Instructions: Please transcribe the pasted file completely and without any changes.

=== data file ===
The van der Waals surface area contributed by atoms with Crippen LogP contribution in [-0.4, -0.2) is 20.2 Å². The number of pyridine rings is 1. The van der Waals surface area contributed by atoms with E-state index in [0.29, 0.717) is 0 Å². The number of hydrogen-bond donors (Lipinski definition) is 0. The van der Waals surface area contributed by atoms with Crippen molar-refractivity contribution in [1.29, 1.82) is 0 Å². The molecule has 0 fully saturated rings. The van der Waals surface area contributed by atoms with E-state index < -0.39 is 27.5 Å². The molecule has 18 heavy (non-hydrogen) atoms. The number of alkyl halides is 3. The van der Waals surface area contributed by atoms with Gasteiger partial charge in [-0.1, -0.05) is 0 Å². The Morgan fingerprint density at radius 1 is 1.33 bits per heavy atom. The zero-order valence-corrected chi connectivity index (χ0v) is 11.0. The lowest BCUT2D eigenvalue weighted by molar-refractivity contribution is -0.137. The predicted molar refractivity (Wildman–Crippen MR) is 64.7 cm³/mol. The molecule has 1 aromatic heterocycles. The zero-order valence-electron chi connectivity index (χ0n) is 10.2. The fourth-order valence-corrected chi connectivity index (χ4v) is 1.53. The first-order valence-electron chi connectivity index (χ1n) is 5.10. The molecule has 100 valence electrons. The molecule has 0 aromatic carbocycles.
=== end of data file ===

The van der Waals surface area contributed by atoms with Crippen LogP contribution in [-0.4, -0.2) is 20.2 Å². The number of pyridine rings is 1. The van der Waals surface area contributed by atoms with E-state index in [0.29, 0.717) is 0 Å². The number of hydrogen-bond donors (Lipinski definition) is 0. The van der Waals surface area contributed by atoms with Crippen molar-refractivity contribution in [1.29, 1.82) is 0 Å². The molecule has 0 fully saturated rings. The van der Waals surface area contributed by atoms with E-state index < -0.39 is 27.5 Å². The molecule has 18 heavy (non-hydrogen) atoms. The number of alkyl halides is 3. The van der Waals surface area contributed by atoms with Gasteiger partial charge in [-0.1, -0.05) is 0 Å². The Morgan fingerprint density at radius 1 is 1.33 bits per heavy atom. The zero-order valence-corrected chi connectivity index (χ0v) is 11.0. The lowest BCUT2D eigenvalue weighted by molar-refractivity contribution is -0.137. The predicted molar refractivity (Wildman–Crippen MR) is 64.7 cm³/mol. The molecule has 1 aromatic heterocycles. The zero-order valence-electron chi connectivity index (χ0n) is 10.2. The fourth-order valence-corrected chi connectivity index (χ4v) is 1.53. The first-order valence-electron chi connectivity index (χ1n) is 5.10. The molecule has 100 valence electrons. The molecule has 0 aromatic carbocycles.